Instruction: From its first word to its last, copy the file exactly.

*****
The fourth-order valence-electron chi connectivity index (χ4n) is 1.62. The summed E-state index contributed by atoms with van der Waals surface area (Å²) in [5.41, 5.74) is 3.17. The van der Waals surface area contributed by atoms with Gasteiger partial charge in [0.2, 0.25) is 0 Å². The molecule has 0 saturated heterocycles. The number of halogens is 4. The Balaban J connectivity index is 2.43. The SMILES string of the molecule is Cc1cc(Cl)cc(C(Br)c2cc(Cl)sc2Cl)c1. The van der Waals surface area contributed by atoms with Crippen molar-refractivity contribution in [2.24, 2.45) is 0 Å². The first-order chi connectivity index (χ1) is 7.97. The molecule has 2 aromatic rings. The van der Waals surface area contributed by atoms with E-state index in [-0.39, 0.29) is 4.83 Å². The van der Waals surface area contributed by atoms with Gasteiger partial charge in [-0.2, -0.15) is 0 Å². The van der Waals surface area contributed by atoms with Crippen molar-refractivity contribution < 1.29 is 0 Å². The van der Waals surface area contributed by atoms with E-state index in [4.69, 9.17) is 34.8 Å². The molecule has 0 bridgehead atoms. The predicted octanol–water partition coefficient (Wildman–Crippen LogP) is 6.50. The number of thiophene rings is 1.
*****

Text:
The fourth-order valence-electron chi connectivity index (χ4n) is 1.62. The summed E-state index contributed by atoms with van der Waals surface area (Å²) in [5.41, 5.74) is 3.17. The van der Waals surface area contributed by atoms with Gasteiger partial charge in [0.2, 0.25) is 0 Å². The molecule has 0 saturated heterocycles. The number of halogens is 4. The Balaban J connectivity index is 2.43. The SMILES string of the molecule is Cc1cc(Cl)cc(C(Br)c2cc(Cl)sc2Cl)c1. The van der Waals surface area contributed by atoms with Crippen molar-refractivity contribution in [2.24, 2.45) is 0 Å². The first-order chi connectivity index (χ1) is 7.97. The molecule has 2 aromatic rings. The van der Waals surface area contributed by atoms with E-state index in [-0.39, 0.29) is 4.83 Å². The van der Waals surface area contributed by atoms with Gasteiger partial charge in [-0.2, -0.15) is 0 Å². The van der Waals surface area contributed by atoms with Crippen molar-refractivity contribution < 1.29 is 0 Å². The van der Waals surface area contributed by atoms with E-state index in [4.69, 9.17) is 34.8 Å². The molecule has 0 bridgehead atoms. The predicted octanol–water partition coefficient (Wildman–Crippen LogP) is 6.50. The number of thiophene rings is 1.